Water getting into your home is typically not a good thing. Water leaks can cause damage to attic ceiling and floors and can trickle down into you walls or framework. Additionally, this water can pool and settle causing discoloration, mildew, dry rot, and harmful mold growth. It’s important to make sure your house is sealed up tight. Part of the proactive care involved kickout flashing, also called diverter flashing. Kickout flashing is a special type of flashing (thin material, typically galvanized steel) that is installed on roofs to divert rainwater away from cladding and into the gutter where it can drain safely. When kickout flashing is installed properly, it is excellent for protecting against the penetration of water into your home.
Some homes that see rainwater issues simply never had kickout flashing installed in the first place. Kickout flashing should be installed in places where a roof and exterior wall intersect or in locations where the wall continues past the lower roof edge and gutter. If this wasn’t done, rainwater may miss the gutter completely and instead penetrate the exterior and become trapped inside the wall. Kickout flashing should also be installed where getters end at the sign of a chimney. If you suspect water damage and don’t see these areas with kickout flashing, contact us for help.
Some homes may have kickout flashing but it was improperly installed. You can usually tell if this is the case if you notice water leaking through the seam. This usually is an indication that the bottom seam of the flashing is not sealed tight. Another sign of poor installation is if the angle of the diverter is less than 110 degrees. We’ve often been called out for repairs because a homeowner modified the flashing. Some homeowners find them unsightly, so they will shorten the kickout flashing to less than the recommended six inches (although some manufacturers will allow four inches). Doing this greatly reduces the effectiveness of the kickout flashing. You can check yours by making sure they are the same height as the side wall flashings. Sometimes homeowners will also cut them to be flush with the wall so they’re less noticeable, but this will also create water issues.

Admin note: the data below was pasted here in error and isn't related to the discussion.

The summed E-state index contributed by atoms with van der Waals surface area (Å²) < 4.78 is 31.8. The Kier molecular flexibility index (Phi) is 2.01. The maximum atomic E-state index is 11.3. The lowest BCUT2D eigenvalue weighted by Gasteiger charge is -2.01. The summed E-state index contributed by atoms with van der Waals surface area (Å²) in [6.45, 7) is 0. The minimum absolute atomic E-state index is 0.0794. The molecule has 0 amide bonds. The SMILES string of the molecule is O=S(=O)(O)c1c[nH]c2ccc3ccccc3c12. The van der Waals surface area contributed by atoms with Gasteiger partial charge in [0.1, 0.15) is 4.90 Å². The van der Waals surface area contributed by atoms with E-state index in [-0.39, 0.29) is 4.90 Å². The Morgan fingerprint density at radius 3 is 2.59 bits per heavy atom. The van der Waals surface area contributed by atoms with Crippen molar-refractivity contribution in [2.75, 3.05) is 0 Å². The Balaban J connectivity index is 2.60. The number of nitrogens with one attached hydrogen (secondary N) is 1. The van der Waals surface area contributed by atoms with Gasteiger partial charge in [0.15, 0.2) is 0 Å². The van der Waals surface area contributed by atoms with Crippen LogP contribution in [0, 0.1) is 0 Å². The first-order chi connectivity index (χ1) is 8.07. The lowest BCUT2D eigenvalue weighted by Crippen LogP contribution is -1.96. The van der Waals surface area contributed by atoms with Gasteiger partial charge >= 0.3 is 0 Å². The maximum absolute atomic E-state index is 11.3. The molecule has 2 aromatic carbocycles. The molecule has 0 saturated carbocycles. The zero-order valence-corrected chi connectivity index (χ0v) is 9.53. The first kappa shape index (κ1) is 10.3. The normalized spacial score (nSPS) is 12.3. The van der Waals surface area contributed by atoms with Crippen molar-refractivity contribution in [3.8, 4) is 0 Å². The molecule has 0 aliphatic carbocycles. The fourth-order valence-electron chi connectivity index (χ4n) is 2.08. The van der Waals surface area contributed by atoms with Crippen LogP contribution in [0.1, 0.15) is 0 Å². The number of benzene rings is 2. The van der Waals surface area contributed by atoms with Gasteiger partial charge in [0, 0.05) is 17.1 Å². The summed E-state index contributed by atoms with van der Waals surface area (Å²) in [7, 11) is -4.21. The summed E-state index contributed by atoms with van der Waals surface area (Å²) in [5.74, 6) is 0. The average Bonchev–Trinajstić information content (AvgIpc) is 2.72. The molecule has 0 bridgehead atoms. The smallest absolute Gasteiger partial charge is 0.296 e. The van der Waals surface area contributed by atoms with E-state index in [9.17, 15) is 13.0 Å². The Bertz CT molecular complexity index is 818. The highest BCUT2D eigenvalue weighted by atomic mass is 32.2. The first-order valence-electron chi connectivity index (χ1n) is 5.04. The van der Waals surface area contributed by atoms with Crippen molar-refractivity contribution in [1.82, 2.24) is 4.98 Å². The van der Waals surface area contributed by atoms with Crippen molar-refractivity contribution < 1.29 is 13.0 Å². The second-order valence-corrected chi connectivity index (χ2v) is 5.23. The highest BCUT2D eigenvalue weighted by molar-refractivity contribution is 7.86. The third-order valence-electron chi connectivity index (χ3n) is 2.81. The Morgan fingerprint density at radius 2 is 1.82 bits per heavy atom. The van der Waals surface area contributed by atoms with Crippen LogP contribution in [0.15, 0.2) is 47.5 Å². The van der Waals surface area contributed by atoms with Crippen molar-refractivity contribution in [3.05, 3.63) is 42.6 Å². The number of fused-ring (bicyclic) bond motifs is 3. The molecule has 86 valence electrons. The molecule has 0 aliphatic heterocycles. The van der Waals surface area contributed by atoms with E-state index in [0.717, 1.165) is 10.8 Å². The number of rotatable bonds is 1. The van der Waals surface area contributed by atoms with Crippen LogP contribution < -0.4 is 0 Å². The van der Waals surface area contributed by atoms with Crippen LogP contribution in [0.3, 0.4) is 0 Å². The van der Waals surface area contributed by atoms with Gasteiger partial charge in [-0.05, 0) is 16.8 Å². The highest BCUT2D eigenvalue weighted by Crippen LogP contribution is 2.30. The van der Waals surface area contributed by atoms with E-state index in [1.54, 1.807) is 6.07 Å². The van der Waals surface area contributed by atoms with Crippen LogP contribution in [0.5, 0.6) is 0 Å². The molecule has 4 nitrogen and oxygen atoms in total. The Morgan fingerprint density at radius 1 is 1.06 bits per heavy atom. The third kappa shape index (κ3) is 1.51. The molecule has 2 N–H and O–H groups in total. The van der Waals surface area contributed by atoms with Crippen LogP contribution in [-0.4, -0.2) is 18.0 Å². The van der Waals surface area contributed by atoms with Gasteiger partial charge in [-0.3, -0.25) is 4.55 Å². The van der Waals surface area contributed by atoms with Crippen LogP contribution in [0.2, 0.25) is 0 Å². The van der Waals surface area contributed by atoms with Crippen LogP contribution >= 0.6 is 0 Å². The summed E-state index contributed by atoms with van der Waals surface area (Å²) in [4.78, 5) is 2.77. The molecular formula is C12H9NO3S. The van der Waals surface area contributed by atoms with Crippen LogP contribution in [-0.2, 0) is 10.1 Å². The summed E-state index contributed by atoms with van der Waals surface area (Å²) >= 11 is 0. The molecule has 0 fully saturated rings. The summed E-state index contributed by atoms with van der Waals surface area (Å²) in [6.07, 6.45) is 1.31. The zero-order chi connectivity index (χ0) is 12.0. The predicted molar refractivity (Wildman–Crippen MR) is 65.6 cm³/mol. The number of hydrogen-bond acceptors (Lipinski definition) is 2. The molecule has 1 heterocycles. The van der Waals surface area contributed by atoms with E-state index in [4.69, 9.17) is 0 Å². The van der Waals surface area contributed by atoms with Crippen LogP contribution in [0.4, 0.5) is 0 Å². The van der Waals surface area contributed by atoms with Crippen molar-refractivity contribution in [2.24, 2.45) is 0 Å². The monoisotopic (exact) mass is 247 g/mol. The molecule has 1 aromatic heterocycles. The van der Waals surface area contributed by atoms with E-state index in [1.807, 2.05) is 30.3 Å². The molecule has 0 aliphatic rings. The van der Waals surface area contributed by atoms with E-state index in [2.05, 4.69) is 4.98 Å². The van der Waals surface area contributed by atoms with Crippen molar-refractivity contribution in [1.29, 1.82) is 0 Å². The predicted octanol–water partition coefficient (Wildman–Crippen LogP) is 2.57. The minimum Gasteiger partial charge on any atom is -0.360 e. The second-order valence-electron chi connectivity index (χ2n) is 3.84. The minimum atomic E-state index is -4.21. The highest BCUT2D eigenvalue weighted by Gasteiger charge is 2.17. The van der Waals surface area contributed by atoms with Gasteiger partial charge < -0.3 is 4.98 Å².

At RAM Builders, we use methods designed by scientists and engineers to ensure our kickout flashings are tried and true. Some contractors install or repair kickout flashings on the job by cutting and bending a step shingle into a diverter without sealing the cut. Doing this will cause the diverter to fail and allow water to get into the home. Fixing it correctly requires much more. Even small amounts of water can get behind stucco, which is moisture-resistant, eventually causing the wood framing to rot. Water issues can sometimes take years before they’re detected. Keep your eye out for discolorations, cracking, a stagnant water smell in your home, or rainwater pooling in unwanted areas. For the best kickout flashing installation and repair, only trust in the experts at RAM Builders Stucco & Exteriors.